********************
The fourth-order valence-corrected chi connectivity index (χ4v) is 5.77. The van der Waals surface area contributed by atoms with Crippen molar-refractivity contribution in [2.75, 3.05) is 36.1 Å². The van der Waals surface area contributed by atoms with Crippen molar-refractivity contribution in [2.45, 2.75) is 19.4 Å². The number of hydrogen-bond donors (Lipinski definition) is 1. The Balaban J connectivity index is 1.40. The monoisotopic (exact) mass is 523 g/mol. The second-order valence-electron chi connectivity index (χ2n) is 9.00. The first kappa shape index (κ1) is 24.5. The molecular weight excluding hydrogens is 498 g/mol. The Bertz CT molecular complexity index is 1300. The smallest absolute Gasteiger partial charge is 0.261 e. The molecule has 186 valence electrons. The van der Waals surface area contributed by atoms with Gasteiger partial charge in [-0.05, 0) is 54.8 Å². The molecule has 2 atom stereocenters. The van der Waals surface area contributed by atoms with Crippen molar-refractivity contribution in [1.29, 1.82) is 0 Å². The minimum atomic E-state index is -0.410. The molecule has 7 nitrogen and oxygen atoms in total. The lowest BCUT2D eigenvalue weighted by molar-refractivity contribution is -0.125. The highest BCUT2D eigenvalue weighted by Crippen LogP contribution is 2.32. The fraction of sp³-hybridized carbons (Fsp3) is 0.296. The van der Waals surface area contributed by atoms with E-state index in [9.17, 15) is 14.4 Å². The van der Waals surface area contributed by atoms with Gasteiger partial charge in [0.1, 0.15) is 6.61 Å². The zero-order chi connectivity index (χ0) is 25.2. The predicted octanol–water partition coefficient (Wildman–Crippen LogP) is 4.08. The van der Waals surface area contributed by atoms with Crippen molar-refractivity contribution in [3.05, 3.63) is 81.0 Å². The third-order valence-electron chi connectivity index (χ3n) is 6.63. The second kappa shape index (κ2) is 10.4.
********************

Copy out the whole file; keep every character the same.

The fourth-order valence-corrected chi connectivity index (χ4v) is 5.77. The van der Waals surface area contributed by atoms with Crippen molar-refractivity contribution in [2.75, 3.05) is 36.1 Å². The van der Waals surface area contributed by atoms with Crippen molar-refractivity contribution in [2.45, 2.75) is 19.4 Å². The number of hydrogen-bond donors (Lipinski definition) is 1. The Balaban J connectivity index is 1.40. The monoisotopic (exact) mass is 523 g/mol. The second-order valence-electron chi connectivity index (χ2n) is 9.00. The first kappa shape index (κ1) is 24.5. The molecular weight excluding hydrogens is 498 g/mol. The Bertz CT molecular complexity index is 1300. The smallest absolute Gasteiger partial charge is 0.261 e. The molecule has 186 valence electrons. The van der Waals surface area contributed by atoms with Gasteiger partial charge in [-0.05, 0) is 54.8 Å². The molecule has 2 atom stereocenters. The van der Waals surface area contributed by atoms with Crippen molar-refractivity contribution in [1.29, 1.82) is 0 Å². The minimum atomic E-state index is -0.410. The molecule has 7 nitrogen and oxygen atoms in total. The lowest BCUT2D eigenvalue weighted by molar-refractivity contribution is -0.125. The highest BCUT2D eigenvalue weighted by Crippen LogP contribution is 2.32. The fraction of sp³-hybridized carbons (Fsp3) is 0.296. The van der Waals surface area contributed by atoms with E-state index in [9.17, 15) is 14.4 Å². The van der Waals surface area contributed by atoms with Gasteiger partial charge in [0.1, 0.15) is 6.61 Å². The zero-order chi connectivity index (χ0) is 25.2. The predicted octanol–water partition coefficient (Wildman–Crippen LogP) is 4.08. The van der Waals surface area contributed by atoms with Crippen molar-refractivity contribution in [3.05, 3.63) is 81.0 Å². The third-order valence-electron chi connectivity index (χ3n) is 6.63. The second kappa shape index (κ2) is 10.4.